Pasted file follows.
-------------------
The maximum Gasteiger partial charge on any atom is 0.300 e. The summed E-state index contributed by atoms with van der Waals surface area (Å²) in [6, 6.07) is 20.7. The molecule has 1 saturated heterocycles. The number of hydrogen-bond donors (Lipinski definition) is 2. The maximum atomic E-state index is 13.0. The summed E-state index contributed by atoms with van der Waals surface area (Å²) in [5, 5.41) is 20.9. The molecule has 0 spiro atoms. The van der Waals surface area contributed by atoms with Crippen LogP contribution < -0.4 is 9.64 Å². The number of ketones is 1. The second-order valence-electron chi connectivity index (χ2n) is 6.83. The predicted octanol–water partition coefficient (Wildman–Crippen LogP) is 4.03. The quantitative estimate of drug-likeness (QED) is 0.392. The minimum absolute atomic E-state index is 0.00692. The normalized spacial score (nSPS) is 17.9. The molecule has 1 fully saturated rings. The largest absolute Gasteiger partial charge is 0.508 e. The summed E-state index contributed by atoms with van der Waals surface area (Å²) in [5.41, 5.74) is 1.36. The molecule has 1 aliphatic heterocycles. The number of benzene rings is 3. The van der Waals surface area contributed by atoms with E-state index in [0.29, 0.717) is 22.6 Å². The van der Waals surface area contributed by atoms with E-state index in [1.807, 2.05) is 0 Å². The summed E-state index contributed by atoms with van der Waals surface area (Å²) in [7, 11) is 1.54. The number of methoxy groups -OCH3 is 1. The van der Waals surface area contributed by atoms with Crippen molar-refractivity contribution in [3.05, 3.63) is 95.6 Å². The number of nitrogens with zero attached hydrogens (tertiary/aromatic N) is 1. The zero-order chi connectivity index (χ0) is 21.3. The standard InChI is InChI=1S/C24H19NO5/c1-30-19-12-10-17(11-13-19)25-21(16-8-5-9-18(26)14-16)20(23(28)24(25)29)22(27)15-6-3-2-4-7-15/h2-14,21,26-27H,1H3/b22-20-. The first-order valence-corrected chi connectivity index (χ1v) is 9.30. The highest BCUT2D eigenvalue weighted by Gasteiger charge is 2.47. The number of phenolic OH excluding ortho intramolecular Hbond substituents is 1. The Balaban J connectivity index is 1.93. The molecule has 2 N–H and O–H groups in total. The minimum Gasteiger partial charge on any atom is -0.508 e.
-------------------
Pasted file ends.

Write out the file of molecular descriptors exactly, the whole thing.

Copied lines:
The maximum Gasteiger partial charge on any atom is 0.300 e. The summed E-state index contributed by atoms with van der Waals surface area (Å²) in [6, 6.07) is 20.7. The molecule has 1 saturated heterocycles. The number of hydrogen-bond donors (Lipinski definition) is 2. The maximum atomic E-state index is 13.0. The summed E-state index contributed by atoms with van der Waals surface area (Å²) in [5, 5.41) is 20.9. The molecule has 0 spiro atoms. The van der Waals surface area contributed by atoms with Crippen LogP contribution < -0.4 is 9.64 Å². The number of ketones is 1. The second-order valence-electron chi connectivity index (χ2n) is 6.83. The predicted octanol–water partition coefficient (Wildman–Crippen LogP) is 4.03. The quantitative estimate of drug-likeness (QED) is 0.392. The minimum absolute atomic E-state index is 0.00692. The normalized spacial score (nSPS) is 17.9. The molecule has 1 fully saturated rings. The largest absolute Gasteiger partial charge is 0.508 e. The summed E-state index contributed by atoms with van der Waals surface area (Å²) in [5.41, 5.74) is 1.36. The molecule has 1 aliphatic heterocycles. The number of benzene rings is 3. The van der Waals surface area contributed by atoms with E-state index in [0.29, 0.717) is 22.6 Å². The van der Waals surface area contributed by atoms with E-state index in [1.807, 2.05) is 0 Å². The summed E-state index contributed by atoms with van der Waals surface area (Å²) in [7, 11) is 1.54. The number of methoxy groups -OCH3 is 1. The van der Waals surface area contributed by atoms with Crippen molar-refractivity contribution in [3.05, 3.63) is 95.6 Å². The number of nitrogens with zero attached hydrogens (tertiary/aromatic N) is 1. The zero-order chi connectivity index (χ0) is 21.3. The standard InChI is InChI=1S/C24H19NO5/c1-30-19-12-10-17(11-13-19)25-21(16-8-5-9-18(26)14-16)20(23(28)24(25)29)22(27)15-6-3-2-4-7-15/h2-14,21,26-27H,1H3/b22-20-. The first-order valence-corrected chi connectivity index (χ1v) is 9.30. The highest BCUT2D eigenvalue weighted by Gasteiger charge is 2.47. The number of phenolic OH excluding ortho intramolecular Hbond substituents is 1. The Balaban J connectivity index is 1.93. The molecule has 2 N–H and O–H groups in total. The minimum Gasteiger partial charge on any atom is -0.508 e.